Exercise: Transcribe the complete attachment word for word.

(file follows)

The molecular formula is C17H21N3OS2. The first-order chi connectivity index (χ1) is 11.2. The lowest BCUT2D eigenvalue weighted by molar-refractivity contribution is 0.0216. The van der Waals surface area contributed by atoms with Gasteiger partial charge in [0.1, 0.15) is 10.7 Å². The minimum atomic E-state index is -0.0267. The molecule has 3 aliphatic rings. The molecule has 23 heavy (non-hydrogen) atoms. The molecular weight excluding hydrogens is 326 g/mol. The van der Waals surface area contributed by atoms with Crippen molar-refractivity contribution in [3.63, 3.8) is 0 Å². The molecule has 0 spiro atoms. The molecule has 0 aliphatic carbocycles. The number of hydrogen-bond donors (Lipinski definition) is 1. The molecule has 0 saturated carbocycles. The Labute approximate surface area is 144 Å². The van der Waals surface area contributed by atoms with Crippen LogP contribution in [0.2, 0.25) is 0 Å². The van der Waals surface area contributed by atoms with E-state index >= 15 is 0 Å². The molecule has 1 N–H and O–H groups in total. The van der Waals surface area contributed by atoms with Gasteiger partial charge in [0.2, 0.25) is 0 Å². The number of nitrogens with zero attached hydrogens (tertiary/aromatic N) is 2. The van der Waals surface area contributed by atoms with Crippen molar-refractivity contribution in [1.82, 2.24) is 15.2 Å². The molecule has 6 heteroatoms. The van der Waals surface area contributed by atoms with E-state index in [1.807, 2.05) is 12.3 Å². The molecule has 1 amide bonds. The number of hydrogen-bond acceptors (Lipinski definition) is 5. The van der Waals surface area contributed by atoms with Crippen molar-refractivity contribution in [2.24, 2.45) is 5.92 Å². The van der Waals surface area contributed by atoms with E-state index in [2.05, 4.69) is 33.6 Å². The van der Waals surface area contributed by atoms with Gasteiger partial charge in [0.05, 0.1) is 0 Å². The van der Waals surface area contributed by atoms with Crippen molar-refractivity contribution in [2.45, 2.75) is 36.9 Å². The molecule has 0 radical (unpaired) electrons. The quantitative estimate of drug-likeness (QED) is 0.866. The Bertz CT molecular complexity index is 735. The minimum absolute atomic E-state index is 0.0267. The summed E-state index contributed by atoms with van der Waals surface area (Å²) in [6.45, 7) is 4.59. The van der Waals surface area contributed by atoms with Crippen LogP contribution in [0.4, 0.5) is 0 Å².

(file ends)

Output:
The molecular formula is C17H21N3OS2. The first-order chi connectivity index (χ1) is 11.2. The lowest BCUT2D eigenvalue weighted by molar-refractivity contribution is 0.0216. The van der Waals surface area contributed by atoms with Gasteiger partial charge in [0.1, 0.15) is 10.7 Å². The minimum atomic E-state index is -0.0267. The molecule has 3 aliphatic rings. The molecule has 23 heavy (non-hydrogen) atoms. The molecular weight excluding hydrogens is 326 g/mol. The van der Waals surface area contributed by atoms with Crippen molar-refractivity contribution in [3.63, 3.8) is 0 Å². The molecule has 0 spiro atoms. The molecule has 0 aliphatic carbocycles. The number of hydrogen-bond donors (Lipinski definition) is 1. The molecule has 0 saturated carbocycles. The Labute approximate surface area is 144 Å². The van der Waals surface area contributed by atoms with Crippen LogP contribution in [0.2, 0.25) is 0 Å². The van der Waals surface area contributed by atoms with E-state index >= 15 is 0 Å². The molecule has 1 N–H and O–H groups in total. The van der Waals surface area contributed by atoms with Gasteiger partial charge in [0.2, 0.25) is 0 Å². The number of nitrogens with zero attached hydrogens (tertiary/aromatic N) is 2. The van der Waals surface area contributed by atoms with Crippen molar-refractivity contribution in [1.82, 2.24) is 15.2 Å². The molecule has 6 heteroatoms. The van der Waals surface area contributed by atoms with E-state index in [1.807, 2.05) is 12.3 Å². The molecule has 1 amide bonds. The number of hydrogen-bond acceptors (Lipinski definition) is 5. The van der Waals surface area contributed by atoms with Crippen molar-refractivity contribution in [2.24, 2.45) is 5.92 Å². The van der Waals surface area contributed by atoms with E-state index in [2.05, 4.69) is 33.6 Å². The van der Waals surface area contributed by atoms with Gasteiger partial charge in [0.05, 0.1) is 0 Å². The van der Waals surface area contributed by atoms with Crippen molar-refractivity contribution in [2.45, 2.75) is 36.9 Å². The molecule has 0 radical (unpaired) electrons. The quantitative estimate of drug-likeness (QED) is 0.866. The Bertz CT molecular complexity index is 735. The minimum absolute atomic E-state index is 0.0267. The summed E-state index contributed by atoms with van der Waals surface area (Å²) in [6.45, 7) is 4.59. The van der Waals surface area contributed by atoms with Crippen LogP contribution in [0.4, 0.5) is 0 Å².